In attempting to regularise the use of his land, the owner was eager to agree to the interim orders as well as the final order. Whilst the Council raised issues in relation to the lack of compliance or at least delay complying with the interim orders, compliance was better achieved with each interim order as the parties inched closer to regularising the use of the land.

With each iteration of the interim orders which allowed more time for regularising the use of the land, the Court was never required to decide the issues of the original application or whether the owner had complied with any of the previous interim orders. This process resulted in the shift in the issues for consideration before the Court.


At the time of the final order, the only remaining concern was the removal of some remnants of the past use of the land. However, as they were not being used for ongoing residential purposes, it was clear that the Council could not maintain insistence on complete removal of these items, the specific subject of the earlier interim orders. Accordingly, the relative success of the parties was considered to be moving in different directions.

The Court rejected the Council's claim that the owner acted unreasonably, participated in the proceedings without reasonable prospects of success and that he failed to comply with the orders made by the Court. However, the Court also rejected the claim that delays on the part of the owner may be excused because of his ill-health. The Court also held that supporting information submitted by the owner did support a conclusion that he had limited financial means and that this complicated his ability to progress the interim orders.

Regardless of the owner's limited financial means, the Court held that the Council's reliance on the delay and absence of any meaningful response to its communications prior to the making of the application was justified as it was only by commencing proceedings in the Court that an outcome was achieved. Further, in considering Latoudis v Casey (1990) 170 CLR 534 in the context of compensatory principles applicable to the issue of costs, the Court found further costs were incurred due to ongoing delays in achieving the regularisation of the acknowledged unlawful use of the land.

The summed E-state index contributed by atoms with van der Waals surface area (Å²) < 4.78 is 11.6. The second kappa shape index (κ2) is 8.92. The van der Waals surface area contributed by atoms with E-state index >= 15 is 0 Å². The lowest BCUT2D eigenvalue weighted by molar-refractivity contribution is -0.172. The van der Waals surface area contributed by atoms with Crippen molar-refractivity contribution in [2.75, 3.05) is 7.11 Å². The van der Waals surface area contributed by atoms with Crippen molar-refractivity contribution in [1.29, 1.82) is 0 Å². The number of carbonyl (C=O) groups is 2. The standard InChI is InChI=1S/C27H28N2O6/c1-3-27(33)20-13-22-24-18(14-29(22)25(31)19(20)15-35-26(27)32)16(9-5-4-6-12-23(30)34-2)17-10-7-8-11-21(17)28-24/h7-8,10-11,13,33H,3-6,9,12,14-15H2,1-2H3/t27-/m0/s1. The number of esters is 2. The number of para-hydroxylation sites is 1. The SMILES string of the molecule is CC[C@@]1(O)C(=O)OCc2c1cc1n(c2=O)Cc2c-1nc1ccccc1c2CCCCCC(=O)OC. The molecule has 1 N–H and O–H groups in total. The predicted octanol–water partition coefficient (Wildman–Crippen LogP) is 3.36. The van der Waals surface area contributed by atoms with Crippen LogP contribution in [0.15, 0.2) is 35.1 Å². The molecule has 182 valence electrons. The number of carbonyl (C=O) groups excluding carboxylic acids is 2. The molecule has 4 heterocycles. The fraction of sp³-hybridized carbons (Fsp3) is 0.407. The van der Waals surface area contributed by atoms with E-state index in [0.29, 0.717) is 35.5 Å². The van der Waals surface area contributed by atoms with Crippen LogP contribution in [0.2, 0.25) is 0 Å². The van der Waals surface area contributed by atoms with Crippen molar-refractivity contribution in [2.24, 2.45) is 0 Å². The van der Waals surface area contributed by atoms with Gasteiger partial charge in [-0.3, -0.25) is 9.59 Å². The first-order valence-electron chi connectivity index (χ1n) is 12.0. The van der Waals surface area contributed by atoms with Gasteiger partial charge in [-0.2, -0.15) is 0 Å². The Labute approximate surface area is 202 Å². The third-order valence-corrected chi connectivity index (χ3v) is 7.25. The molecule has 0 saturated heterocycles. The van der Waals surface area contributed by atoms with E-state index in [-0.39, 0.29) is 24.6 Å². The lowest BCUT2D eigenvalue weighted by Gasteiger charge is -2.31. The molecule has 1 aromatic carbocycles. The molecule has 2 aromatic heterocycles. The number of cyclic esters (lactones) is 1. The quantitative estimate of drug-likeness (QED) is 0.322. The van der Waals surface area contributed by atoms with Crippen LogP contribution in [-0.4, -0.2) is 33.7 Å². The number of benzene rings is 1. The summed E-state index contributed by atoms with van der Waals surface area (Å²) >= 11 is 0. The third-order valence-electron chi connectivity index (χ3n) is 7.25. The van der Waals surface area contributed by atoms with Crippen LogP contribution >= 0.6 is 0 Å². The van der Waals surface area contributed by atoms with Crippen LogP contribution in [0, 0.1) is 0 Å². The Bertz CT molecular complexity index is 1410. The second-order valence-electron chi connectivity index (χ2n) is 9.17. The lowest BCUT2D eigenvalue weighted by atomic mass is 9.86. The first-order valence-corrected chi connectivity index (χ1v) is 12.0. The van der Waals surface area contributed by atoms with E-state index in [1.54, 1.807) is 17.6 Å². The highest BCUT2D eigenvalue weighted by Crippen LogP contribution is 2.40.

The Court held that it was appropriate to allow the Council to recover some of its costs of the application, including investigation costs, under section 457(6) of the Sustainable Planning Act 2009. The Court excluded the costs associated with a court appearance for which the owner was not properly served and further, due to the shift of the focus of the application, ordered the owner to pay only 50% of the Council's costs thereafter.

The content of this article is intended to provide a general guide to the subject matter. Specialist advice should be sought about your specific circumstances.

To print this article, all you need is to be registered on

Click to Login as an existing user or Register so you can print this article.

Ian Wright
Some comments from our readers…
“The articles are extremely timely and highly applicable”
“I often find critical information not available elsewhere”
“As in-house counsel, Mondaq’s service is of great value”

Related Topics
Related Articles
Up-coming Events Search
Font Size:
Mondaq on Twitter
Register for Access and our Free Biweekly Alert for
This service is completely free. Access 250,000 archived articles from 100+ countries and get a personalised email twice a week covering developments (and yes, our lawyers like to think you’ve read our Disclaimer).
Email Address
Company Name
Confirm Password
Mondaq Topics -- Select your Interests
 Law Performance
 Law Practice
 Media & IT
 Real Estate
 Wealth Mgt
Asia Pacific
European Union
Latin America
Middle East
United States
Worldwide Updates
Registration (you must scroll down to set your data preferences)

Mondaq Ltd requires you to register and provide information that personally identifies you, including your content preferences, for three primary purposes (full details of Mondaq’s use of your personal data can be found in our Privacy and Cookies Notice):

  • To allow you to personalize the Mondaq websites you are visiting to show content ("Content") relevant to your interests.
  • To enable features such as password reminder, news alerts, email a colleague, and linking from Mondaq (and its affiliate sites) to your website.
  • To produce demographic feedback for our content providers ("Contributors") who contribute Content for free for your use.